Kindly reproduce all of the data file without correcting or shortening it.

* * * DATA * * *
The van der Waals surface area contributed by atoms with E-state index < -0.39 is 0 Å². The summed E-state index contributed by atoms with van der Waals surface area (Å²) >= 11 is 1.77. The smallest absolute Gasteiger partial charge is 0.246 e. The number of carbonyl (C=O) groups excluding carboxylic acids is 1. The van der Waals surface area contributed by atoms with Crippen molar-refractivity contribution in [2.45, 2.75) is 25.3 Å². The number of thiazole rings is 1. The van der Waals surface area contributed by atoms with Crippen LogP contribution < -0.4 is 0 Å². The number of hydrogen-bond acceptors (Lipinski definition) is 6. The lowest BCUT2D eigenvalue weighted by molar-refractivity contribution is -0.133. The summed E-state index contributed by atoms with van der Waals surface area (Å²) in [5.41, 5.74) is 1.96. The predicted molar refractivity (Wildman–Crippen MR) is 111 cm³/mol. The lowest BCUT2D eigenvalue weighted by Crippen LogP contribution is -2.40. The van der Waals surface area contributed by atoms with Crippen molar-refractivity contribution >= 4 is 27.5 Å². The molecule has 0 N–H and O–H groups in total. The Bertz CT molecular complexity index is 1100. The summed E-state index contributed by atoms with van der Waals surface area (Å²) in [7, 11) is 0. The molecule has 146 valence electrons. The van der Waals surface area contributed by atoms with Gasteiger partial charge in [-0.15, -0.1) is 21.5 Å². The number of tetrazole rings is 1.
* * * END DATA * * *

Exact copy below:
The van der Waals surface area contributed by atoms with E-state index < -0.39 is 0 Å². The summed E-state index contributed by atoms with van der Waals surface area (Å²) >= 11 is 1.77. The smallest absolute Gasteiger partial charge is 0.246 e. The number of carbonyl (C=O) groups excluding carboxylic acids is 1. The van der Waals surface area contributed by atoms with Crippen molar-refractivity contribution in [2.45, 2.75) is 25.3 Å². The number of thiazole rings is 1. The van der Waals surface area contributed by atoms with Crippen LogP contribution < -0.4 is 0 Å². The number of hydrogen-bond acceptors (Lipinski definition) is 6. The lowest BCUT2D eigenvalue weighted by molar-refractivity contribution is -0.133. The summed E-state index contributed by atoms with van der Waals surface area (Å²) in [5.41, 5.74) is 1.96. The predicted molar refractivity (Wildman–Crippen MR) is 111 cm³/mol. The lowest BCUT2D eigenvalue weighted by Crippen LogP contribution is -2.40. The van der Waals surface area contributed by atoms with Crippen molar-refractivity contribution >= 4 is 27.5 Å². The molecule has 0 N–H and O–H groups in total. The Bertz CT molecular complexity index is 1100. The summed E-state index contributed by atoms with van der Waals surface area (Å²) in [7, 11) is 0. The molecule has 146 valence electrons. The van der Waals surface area contributed by atoms with Gasteiger partial charge in [-0.15, -0.1) is 21.5 Å². The number of tetrazole rings is 1.